PROVO — It’s the 1950’s, right around the “Red Scare,” except now the government is starting to worry about how individuals who regard themselves as homosexual will impact the United States. For the Martindale and Baxter couples, they have the perfect arrangement, with an understanding that they can love whom they want without the government knowing. Everything is running smoothly until Barbara Grant, a previous lover of Millie Martindale, arrives back in town and is willing to be open about their love affair. When the secrets and the lives of these people start to unravel in an unexpected way, can they keep it together for their own good, or should they shed light on their differences to help provide a better future for those who come after them?
On the second floor of the Provo Towne Centre Mall sits An Other Theater Company, hosting the performance of Perfect Arrangement. Written by Topher Payne and directed by Kacey Spadafora, this funny, creative, and emotional play left me in tears and full of love by the end of the show.
Spadafora helped bring the story to life with good choices in his stage direction. In the small theatre that held only six pews around the edges, the small set design (created by Josh Bingham and Ashley Wilkinson) emphasized the intimate space. Spadafora kept the show entertaining by having the actors use all areas of the stage. I never felt that there was an area being forgotten, or that my gaze was solely on one thing. This was helpful because without any scene changes, the set could quickly become boring, which was not an issue due to Spafadora’s direction for the stage. Bingham and Wilkinson were able to use simple pieces of furniture to enhance the time period of the 1950’s. A red, fluffy couch sat center stage, contrasting the surrounding mustard yellow walls, creating a tension between the two colors which heightened the stress of the “Red Scare” and the couples’ dark secrets. Artwork decorated the walls, with a writing desk set against the wall on stage right that held pictures of Millie and Norma’s adventures together.
The lighting design from Paige Porter was minimal because the show didn’t ask for much lighting technicalities. If she had done anything more than what I experienced, it would have distracted from the show. For the scene changes, the audience would be presented with a “commercial” segment of one or more of the actors singing a song in the style of the 1950’s. Usually, the song would sum up the feelings from the previous scene, such as “I’ll get by as long as I have you,” and “the world will welcome lovers as time goes by.” The actors would take the lamp shade off the stand and reveal a hidden microphone for these “commercial” scene changes. Unfortunately, I would often hear the music over the voices in the microphones, hiding the talented singing voices of most of the cast.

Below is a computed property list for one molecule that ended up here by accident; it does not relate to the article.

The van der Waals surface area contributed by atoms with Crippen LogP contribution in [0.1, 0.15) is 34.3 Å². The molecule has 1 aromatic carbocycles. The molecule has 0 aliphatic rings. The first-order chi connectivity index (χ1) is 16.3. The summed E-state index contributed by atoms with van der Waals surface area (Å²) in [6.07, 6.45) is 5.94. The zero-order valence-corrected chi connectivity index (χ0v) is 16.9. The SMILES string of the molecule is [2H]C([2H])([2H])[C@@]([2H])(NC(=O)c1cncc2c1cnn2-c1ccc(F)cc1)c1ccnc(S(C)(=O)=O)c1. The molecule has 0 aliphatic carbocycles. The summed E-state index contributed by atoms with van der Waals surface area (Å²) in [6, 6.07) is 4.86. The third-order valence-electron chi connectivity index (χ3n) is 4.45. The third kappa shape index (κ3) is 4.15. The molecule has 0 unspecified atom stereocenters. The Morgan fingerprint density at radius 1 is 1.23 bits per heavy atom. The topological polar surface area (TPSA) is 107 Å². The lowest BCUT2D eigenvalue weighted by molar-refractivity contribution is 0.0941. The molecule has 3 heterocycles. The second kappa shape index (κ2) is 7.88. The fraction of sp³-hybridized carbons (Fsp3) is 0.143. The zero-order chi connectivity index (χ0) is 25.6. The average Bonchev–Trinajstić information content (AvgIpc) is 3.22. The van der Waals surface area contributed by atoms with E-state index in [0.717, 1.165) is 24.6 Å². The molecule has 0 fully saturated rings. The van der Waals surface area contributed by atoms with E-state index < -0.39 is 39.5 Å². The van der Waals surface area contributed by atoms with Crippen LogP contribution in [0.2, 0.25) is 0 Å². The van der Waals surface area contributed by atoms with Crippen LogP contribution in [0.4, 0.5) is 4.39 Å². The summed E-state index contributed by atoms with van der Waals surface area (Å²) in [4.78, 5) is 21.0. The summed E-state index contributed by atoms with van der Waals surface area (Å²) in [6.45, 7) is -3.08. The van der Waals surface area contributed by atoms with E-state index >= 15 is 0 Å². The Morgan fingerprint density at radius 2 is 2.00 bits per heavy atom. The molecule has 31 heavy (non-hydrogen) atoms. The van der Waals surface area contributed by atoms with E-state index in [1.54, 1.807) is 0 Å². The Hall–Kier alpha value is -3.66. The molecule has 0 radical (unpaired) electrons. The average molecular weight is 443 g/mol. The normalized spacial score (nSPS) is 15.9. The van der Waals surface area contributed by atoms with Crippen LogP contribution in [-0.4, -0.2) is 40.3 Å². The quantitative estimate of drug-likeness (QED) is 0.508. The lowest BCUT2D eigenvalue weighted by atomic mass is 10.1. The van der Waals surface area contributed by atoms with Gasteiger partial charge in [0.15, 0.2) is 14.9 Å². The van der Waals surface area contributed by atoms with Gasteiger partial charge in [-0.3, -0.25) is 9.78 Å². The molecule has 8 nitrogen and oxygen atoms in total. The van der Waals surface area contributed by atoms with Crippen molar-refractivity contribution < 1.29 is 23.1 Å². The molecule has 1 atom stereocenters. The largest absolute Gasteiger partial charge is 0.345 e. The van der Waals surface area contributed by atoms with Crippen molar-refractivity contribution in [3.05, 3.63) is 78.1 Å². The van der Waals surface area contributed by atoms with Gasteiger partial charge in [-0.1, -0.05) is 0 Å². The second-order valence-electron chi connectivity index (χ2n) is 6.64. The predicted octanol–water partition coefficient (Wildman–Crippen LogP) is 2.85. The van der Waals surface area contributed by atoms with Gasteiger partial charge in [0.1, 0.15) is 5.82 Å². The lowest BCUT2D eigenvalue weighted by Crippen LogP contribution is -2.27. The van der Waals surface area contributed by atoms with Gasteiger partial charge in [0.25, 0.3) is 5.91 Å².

The script was well written, as the comedy and drama united and meshed well together. The cast timed their joke delivery well and left me laughing so hard I had to hold my mouth from bursting out too loudly. Yet, the script also dealt with deeper themes and ideas than what originally appeared on the surface. Within the first act, Norma and Millie discussed their situation, with Norma saying, “Everyone puts on a public face.” While the characters were trying to keep this lie, it was suggested that they were “exhausting themselves from the here and now.”
I wish I had hours to discuss the portrayal of each of the actors within the show. Although there were only seven cast members, each of them did exceptionally well and were able to portray a fully developed person. Each character had their struggles from the past and had well-timed reactions to the scenarios around them. To save time, I will only discuss three actors. First, Kiersten Zundel played Millie Martindale, a unique and flamboyant character. Millie was the poster girl for the “perfect housewife” from the 1950’s. She could quote commercials and gossip about simple things for hours, but when alone with “the family,” as the Martindales and Baxters called themselves, she was a strong, independent woman who knew what she wanted. Zundel was able to portray all of these emotional levels while also being a comic relief with her awkward laughter and exuberant personality.
Second, Norma Baxter (played by Liz Whittaker) was the strong, independent character who never took no for an answer. She was fed up with the lifestyle their secret made them lead, juggling so many roles. However, Norma, had a sensitive side while facing her final choice. Whittaker showed this difficult and highly emotional decision with tears glistening in her eyes as she felt torn between two sides. Whittaker’s tears brought out the large emotion within me at the end of the show. Finally, Jimmy Baxter (played by Tyler Fox) was Norma’s husband, and the main source of comic relief. Jimmy was constantly hungry, eating everything he could get his hands on. Fox would frequently use exaggerated body motions such as throwing himself off the couch and thrusting himself into the scene from off stage to create laughter. I found myself laughing in almost every scene he was in because of his self confidence of his free flowing body movements.
Overall, I appreciated how Perfect Arrangement was presented. I never felt bombarded or pressured to react a certain way to the characters’ plight. I walked away from the show with a deeper appreciation for those who have suffered in the past so that many can enjoy the freedoms we have today. However, I would recommend caution for families with younger children to see this show because of the adult language that was occasionally used within the script.